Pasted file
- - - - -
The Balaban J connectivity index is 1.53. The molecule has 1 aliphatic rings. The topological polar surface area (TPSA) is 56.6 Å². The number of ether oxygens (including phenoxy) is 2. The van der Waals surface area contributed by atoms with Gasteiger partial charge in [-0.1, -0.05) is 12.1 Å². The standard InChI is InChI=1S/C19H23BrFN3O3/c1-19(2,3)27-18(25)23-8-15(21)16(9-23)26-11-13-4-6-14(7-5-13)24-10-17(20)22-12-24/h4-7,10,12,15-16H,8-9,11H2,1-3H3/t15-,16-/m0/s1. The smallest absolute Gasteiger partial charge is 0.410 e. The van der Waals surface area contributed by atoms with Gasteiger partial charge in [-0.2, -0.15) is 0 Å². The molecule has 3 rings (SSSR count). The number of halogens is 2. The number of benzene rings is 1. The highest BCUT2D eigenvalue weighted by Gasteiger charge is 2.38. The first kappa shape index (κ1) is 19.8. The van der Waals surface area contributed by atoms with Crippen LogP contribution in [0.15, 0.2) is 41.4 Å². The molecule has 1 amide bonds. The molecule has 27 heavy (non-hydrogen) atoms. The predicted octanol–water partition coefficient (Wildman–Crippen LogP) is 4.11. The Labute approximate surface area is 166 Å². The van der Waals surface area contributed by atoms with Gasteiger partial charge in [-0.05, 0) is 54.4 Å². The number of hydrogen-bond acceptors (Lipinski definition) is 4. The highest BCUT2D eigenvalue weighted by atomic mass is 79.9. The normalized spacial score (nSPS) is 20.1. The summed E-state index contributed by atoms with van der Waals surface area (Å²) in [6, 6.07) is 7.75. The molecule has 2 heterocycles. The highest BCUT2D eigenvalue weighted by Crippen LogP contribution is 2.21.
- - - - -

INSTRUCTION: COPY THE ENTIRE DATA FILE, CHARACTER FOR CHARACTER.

The Balaban J connectivity index is 1.53. The molecule has 1 aliphatic rings. The topological polar surface area (TPSA) is 56.6 Å². The number of ether oxygens (including phenoxy) is 2. The van der Waals surface area contributed by atoms with Gasteiger partial charge in [-0.1, -0.05) is 12.1 Å². The standard InChI is InChI=1S/C19H23BrFN3O3/c1-19(2,3)27-18(25)23-8-15(21)16(9-23)26-11-13-4-6-14(7-5-13)24-10-17(20)22-12-24/h4-7,10,12,15-16H,8-9,11H2,1-3H3/t15-,16-/m0/s1. The smallest absolute Gasteiger partial charge is 0.410 e. The van der Waals surface area contributed by atoms with Gasteiger partial charge in [-0.2, -0.15) is 0 Å². The molecule has 3 rings (SSSR count). The number of halogens is 2. The number of benzene rings is 1. The highest BCUT2D eigenvalue weighted by Gasteiger charge is 2.38. The first kappa shape index (κ1) is 19.8. The van der Waals surface area contributed by atoms with Crippen LogP contribution in [0.15, 0.2) is 41.4 Å². The molecule has 1 amide bonds. The molecule has 27 heavy (non-hydrogen) atoms. The predicted octanol–water partition coefficient (Wildman–Crippen LogP) is 4.11. The Labute approximate surface area is 166 Å². The van der Waals surface area contributed by atoms with Gasteiger partial charge in [-0.05, 0) is 54.4 Å². The number of hydrogen-bond acceptors (Lipinski definition) is 4. The highest BCUT2D eigenvalue weighted by atomic mass is 79.9. The normalized spacial score (nSPS) is 20.1. The summed E-state index contributed by atoms with van der Waals surface area (Å²) in [6, 6.07) is 7.75. The molecule has 2 heterocycles. The highest BCUT2D eigenvalue weighted by Crippen LogP contribution is 2.21.